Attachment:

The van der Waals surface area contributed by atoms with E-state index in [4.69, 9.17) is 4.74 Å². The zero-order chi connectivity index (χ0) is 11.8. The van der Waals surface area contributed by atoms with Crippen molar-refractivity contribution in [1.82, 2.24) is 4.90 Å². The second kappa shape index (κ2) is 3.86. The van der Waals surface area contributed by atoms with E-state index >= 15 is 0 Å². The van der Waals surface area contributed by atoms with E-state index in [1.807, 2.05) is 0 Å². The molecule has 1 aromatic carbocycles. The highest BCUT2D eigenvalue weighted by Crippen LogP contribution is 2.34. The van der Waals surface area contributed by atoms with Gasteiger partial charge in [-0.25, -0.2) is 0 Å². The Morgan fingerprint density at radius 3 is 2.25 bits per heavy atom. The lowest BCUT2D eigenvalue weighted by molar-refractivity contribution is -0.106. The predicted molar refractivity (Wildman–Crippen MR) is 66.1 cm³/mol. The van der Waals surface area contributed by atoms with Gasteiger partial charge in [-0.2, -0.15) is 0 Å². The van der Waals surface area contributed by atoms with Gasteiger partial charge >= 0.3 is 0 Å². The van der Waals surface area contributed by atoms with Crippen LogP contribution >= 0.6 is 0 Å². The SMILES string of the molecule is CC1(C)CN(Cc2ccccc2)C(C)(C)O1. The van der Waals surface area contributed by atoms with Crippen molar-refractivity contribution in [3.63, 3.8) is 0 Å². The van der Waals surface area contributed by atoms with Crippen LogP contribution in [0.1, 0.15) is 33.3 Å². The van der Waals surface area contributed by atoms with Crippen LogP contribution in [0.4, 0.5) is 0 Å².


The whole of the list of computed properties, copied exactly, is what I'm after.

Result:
The van der Waals surface area contributed by atoms with E-state index in [4.69, 9.17) is 4.74 Å². The zero-order chi connectivity index (χ0) is 11.8. The van der Waals surface area contributed by atoms with Crippen molar-refractivity contribution in [1.82, 2.24) is 4.90 Å². The second kappa shape index (κ2) is 3.86. The van der Waals surface area contributed by atoms with E-state index >= 15 is 0 Å². The van der Waals surface area contributed by atoms with E-state index in [1.807, 2.05) is 0 Å². The molecule has 1 aromatic carbocycles. The highest BCUT2D eigenvalue weighted by Crippen LogP contribution is 2.34. The van der Waals surface area contributed by atoms with Gasteiger partial charge in [-0.25, -0.2) is 0 Å². The Morgan fingerprint density at radius 3 is 2.25 bits per heavy atom. The lowest BCUT2D eigenvalue weighted by molar-refractivity contribution is -0.106. The predicted molar refractivity (Wildman–Crippen MR) is 66.1 cm³/mol. The van der Waals surface area contributed by atoms with Gasteiger partial charge in [-0.2, -0.15) is 0 Å². The van der Waals surface area contributed by atoms with Gasteiger partial charge >= 0.3 is 0 Å². The van der Waals surface area contributed by atoms with Crippen LogP contribution >= 0.6 is 0 Å². The SMILES string of the molecule is CC1(C)CN(Cc2ccccc2)C(C)(C)O1. The van der Waals surface area contributed by atoms with Crippen molar-refractivity contribution in [3.63, 3.8) is 0 Å². The van der Waals surface area contributed by atoms with Crippen LogP contribution in [0.1, 0.15) is 33.3 Å². The van der Waals surface area contributed by atoms with Crippen LogP contribution in [0.4, 0.5) is 0 Å².